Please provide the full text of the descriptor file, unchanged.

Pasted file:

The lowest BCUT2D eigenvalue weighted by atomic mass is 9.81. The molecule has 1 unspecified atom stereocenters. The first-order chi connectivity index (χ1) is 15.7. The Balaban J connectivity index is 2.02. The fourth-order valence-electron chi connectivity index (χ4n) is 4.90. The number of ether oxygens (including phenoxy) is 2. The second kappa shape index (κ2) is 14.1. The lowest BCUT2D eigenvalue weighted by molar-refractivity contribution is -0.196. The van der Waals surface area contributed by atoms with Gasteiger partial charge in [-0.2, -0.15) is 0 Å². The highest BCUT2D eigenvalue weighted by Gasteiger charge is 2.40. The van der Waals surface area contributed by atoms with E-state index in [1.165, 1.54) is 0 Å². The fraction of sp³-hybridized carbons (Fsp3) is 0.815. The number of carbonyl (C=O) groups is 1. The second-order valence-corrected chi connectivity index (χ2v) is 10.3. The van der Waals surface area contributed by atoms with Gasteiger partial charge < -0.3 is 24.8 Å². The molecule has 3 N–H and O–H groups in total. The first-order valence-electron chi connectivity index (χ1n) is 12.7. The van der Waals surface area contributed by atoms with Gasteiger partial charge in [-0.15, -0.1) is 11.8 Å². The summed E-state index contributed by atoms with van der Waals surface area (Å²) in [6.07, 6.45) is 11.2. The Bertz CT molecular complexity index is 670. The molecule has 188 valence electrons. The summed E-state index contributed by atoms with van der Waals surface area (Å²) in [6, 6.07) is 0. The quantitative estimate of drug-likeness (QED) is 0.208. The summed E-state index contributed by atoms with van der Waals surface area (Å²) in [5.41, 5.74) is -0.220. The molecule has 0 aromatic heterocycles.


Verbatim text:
The lowest BCUT2D eigenvalue weighted by atomic mass is 9.81. The molecule has 1 unspecified atom stereocenters. The first-order chi connectivity index (χ1) is 15.7. The Balaban J connectivity index is 2.02. The fourth-order valence-electron chi connectivity index (χ4n) is 4.90. The number of ether oxygens (including phenoxy) is 2. The second kappa shape index (κ2) is 14.1. The lowest BCUT2D eigenvalue weighted by molar-refractivity contribution is -0.196. The van der Waals surface area contributed by atoms with Gasteiger partial charge in [-0.2, -0.15) is 0 Å². The highest BCUT2D eigenvalue weighted by Gasteiger charge is 2.40. The van der Waals surface area contributed by atoms with E-state index in [1.165, 1.54) is 0 Å². The fraction of sp³-hybridized carbons (Fsp3) is 0.815. The number of carbonyl (C=O) groups is 1. The second-order valence-corrected chi connectivity index (χ2v) is 10.3. The van der Waals surface area contributed by atoms with Gasteiger partial charge < -0.3 is 24.8 Å². The molecule has 3 N–H and O–H groups in total. The first-order valence-electron chi connectivity index (χ1n) is 12.7. The van der Waals surface area contributed by atoms with Gasteiger partial charge in [-0.15, -0.1) is 11.8 Å². The summed E-state index contributed by atoms with van der Waals surface area (Å²) in [6.07, 6.45) is 11.2. The Bertz CT molecular complexity index is 670. The molecule has 188 valence electrons. The summed E-state index contributed by atoms with van der Waals surface area (Å²) in [6, 6.07) is 0. The quantitative estimate of drug-likeness (QED) is 0.208. The summed E-state index contributed by atoms with van der Waals surface area (Å²) in [5.41, 5.74) is -0.220. The molecule has 0 aromatic heterocycles.